In another piece of good news, Barclays has named Facebook the “best pure play in consumer Internet around the secular growth in mobile advertising, full stop.”
Analyst Ross Sandler and his team released a note on Facebook March 29 with an “Overweight” rating and a $US154 price target, implying a potential 9.5% increase.
Sandler thinks that the next 3-5 years will be the “golden age” of mobile, with the rapid transition of all things moving from desktops and laptops to mobile devices.
This shift is already well underway, especially in emerging markets where most users never had a desktop to begin with.
Barclays suggests that the next step is to fulfil Facebook CEO Mark Zuckerberg’s 2016 vision, “mobile first to video first.” According to Sandler, this transition should drive up the company’s unit ad prices and the amount of time users spend on Facebook.
The bank does believe that the shift to video will cannibalise some of Facebook’s traditional ad space, which may result in a period of reduced margins. However, the bank is confident that the shift to video will pay off in the long run.
For now though, Barclays thinks that Facebook’s Newsfeed remains its most advantageous feature, as it’s responsible for 95% of all Facebook’s revenue. The analysts added:
“Facebook’s revenue model is today primarily dependent on maintaining engagement in the newsfeed, both on desktop and mobile. There are other locations in the core Facebook app that could have ads, but unlike the newsfeed few have the combination of high traffic volume and a good native ad experience (Video and Groups possibly the exceptions).”
Facebook claims that there is not much room left for more ad space. While Barclays disagrees with that, the bank does agree with the social media giant that user engagement and growth is more important than increasing revenue at this time.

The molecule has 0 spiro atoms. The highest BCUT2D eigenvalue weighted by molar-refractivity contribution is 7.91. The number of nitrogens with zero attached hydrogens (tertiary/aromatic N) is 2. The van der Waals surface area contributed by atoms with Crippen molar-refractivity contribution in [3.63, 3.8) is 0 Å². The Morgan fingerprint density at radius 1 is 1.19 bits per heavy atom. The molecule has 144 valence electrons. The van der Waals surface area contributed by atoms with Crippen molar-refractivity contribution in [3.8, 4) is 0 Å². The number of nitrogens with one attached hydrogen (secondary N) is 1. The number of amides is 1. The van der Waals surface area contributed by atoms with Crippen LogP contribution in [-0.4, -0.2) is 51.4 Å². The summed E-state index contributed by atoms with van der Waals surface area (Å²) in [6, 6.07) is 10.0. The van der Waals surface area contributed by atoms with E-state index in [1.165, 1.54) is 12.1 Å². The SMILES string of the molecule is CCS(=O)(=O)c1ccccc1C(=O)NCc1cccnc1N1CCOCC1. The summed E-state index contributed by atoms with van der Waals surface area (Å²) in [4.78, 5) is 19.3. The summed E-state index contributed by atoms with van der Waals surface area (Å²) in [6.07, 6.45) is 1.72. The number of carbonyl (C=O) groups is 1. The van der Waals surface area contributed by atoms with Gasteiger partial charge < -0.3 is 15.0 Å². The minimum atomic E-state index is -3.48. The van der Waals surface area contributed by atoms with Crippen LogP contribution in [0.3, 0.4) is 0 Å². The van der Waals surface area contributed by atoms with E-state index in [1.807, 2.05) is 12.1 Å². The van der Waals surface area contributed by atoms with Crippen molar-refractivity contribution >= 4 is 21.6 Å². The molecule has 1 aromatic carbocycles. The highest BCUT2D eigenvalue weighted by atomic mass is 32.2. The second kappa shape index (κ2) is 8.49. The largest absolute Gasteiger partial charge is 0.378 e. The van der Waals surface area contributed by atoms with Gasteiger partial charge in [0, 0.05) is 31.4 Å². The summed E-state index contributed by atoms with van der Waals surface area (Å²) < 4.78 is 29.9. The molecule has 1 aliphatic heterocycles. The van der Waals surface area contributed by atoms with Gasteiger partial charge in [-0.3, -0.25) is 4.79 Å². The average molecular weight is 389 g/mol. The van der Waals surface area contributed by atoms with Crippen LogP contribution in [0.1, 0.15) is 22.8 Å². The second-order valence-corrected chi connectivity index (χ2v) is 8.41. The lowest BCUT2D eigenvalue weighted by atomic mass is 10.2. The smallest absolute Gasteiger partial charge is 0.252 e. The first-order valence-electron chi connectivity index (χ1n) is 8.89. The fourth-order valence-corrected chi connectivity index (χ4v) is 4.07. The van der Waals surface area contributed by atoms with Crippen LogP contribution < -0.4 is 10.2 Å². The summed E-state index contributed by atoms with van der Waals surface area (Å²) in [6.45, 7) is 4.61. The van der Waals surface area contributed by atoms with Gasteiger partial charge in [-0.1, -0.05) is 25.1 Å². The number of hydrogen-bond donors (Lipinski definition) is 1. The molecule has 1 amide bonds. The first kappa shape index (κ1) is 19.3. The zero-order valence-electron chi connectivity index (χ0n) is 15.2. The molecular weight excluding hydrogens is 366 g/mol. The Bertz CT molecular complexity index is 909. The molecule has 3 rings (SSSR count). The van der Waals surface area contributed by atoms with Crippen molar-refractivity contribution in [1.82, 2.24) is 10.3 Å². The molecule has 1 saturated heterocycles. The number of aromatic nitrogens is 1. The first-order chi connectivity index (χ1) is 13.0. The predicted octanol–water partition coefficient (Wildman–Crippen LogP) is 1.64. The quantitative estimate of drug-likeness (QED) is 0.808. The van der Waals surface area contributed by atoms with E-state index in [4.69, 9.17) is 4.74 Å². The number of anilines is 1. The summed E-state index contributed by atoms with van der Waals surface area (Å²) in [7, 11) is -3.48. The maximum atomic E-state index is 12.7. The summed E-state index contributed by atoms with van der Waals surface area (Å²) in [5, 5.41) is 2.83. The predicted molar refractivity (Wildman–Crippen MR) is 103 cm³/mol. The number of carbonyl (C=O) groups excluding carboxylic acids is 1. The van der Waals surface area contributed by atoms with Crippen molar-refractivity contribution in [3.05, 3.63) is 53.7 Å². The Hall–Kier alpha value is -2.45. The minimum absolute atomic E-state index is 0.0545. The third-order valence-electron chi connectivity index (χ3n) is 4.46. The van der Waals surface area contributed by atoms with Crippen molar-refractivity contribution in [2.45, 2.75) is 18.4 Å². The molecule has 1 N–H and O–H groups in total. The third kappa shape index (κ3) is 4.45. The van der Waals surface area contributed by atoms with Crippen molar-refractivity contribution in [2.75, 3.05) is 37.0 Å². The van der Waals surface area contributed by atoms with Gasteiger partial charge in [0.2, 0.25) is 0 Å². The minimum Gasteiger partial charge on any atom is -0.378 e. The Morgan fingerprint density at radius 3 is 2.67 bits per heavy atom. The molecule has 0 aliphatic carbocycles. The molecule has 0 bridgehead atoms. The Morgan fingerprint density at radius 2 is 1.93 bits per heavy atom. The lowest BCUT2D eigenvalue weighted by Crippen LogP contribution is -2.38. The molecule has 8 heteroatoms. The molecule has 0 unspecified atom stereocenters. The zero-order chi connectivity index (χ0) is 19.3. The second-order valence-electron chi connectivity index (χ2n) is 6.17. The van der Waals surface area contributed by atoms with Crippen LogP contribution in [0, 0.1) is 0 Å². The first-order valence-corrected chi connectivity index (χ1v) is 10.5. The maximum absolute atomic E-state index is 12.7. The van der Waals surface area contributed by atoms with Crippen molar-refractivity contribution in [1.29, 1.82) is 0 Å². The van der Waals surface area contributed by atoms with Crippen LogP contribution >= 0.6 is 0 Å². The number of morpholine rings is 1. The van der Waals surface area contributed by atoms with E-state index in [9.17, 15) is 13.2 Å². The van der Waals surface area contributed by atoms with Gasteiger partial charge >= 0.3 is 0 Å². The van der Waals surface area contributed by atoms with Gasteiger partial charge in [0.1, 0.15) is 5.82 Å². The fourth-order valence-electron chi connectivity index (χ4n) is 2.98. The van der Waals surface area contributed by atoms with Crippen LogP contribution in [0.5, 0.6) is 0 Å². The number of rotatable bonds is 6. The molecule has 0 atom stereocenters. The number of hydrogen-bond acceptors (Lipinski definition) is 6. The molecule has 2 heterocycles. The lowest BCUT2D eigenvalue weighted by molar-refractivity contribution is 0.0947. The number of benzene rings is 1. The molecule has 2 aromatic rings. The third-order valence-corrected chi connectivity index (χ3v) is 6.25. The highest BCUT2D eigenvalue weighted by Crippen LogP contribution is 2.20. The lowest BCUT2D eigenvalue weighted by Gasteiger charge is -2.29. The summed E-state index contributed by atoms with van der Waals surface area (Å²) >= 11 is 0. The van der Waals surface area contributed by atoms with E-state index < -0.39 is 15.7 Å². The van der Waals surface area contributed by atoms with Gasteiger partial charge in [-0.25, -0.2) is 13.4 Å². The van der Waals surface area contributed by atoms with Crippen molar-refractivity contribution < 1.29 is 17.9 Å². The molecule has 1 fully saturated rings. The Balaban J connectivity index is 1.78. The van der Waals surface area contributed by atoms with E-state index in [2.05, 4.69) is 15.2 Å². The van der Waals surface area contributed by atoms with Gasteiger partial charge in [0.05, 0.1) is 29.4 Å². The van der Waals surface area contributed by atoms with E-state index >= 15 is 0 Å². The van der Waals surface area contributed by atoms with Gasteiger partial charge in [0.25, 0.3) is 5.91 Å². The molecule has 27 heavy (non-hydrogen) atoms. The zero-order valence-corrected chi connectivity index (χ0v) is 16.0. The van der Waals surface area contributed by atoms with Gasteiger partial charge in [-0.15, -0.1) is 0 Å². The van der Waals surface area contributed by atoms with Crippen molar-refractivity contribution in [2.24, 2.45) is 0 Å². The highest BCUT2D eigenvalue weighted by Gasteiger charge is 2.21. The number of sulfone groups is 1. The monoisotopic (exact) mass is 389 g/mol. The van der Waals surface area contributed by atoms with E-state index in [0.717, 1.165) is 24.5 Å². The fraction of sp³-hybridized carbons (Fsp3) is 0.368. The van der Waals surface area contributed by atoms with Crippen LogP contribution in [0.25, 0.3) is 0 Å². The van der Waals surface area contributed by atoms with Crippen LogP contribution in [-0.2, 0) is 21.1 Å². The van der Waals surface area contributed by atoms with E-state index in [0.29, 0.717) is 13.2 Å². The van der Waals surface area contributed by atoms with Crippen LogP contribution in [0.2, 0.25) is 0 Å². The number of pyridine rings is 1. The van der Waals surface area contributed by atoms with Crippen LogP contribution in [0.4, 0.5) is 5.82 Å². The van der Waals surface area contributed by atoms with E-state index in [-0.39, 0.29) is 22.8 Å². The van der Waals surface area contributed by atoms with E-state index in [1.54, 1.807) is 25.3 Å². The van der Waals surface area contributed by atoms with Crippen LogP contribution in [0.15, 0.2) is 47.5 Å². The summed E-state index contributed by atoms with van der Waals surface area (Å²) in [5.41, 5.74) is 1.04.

Barclays recognises that there is a ceiling to Facebook’s mobile advertising success:
“We think there is some limit to what FB can achieve in digital ad share. Over the past three years, Google and Facebook have captured 90% of every incremental dollar in digital, and 100% of every incremental dollar in mobile advertising. Looking forward, to meet consensus estimates, Facebook needs to capture 35% of every incremental dollar of digital and mobile through 2020 (combined Google/FB need to capture 80%). That doesn’t seem too unreasonable, but it likely puts a lid on any meaningful upside.”
The bank predicts that the total mobile advertising market will reach $US66 billion by 2020, up from $US27 billion in 2016.
2016 was a big year for Instagram. The subsidiary recently disclosed that it has 1 million advertisers, already a quarter of what Facebook has. That number is up from just 200,000 in February 2016. As a result the bank says:
“We estimate that Instagram is on pace to generate $US2.7B in revenue in 2017 (up from $US2B in 2016). This equates to ~8 ads per DAU (daily active users)per day. For some perspective, SNAP serves around 0.5 ads per DAU currently.”
Barclays says that Facebook Messenger and WhatsApp will be Facebook’s “second act.” The bank sees $US11 billion in additional value by 2020.
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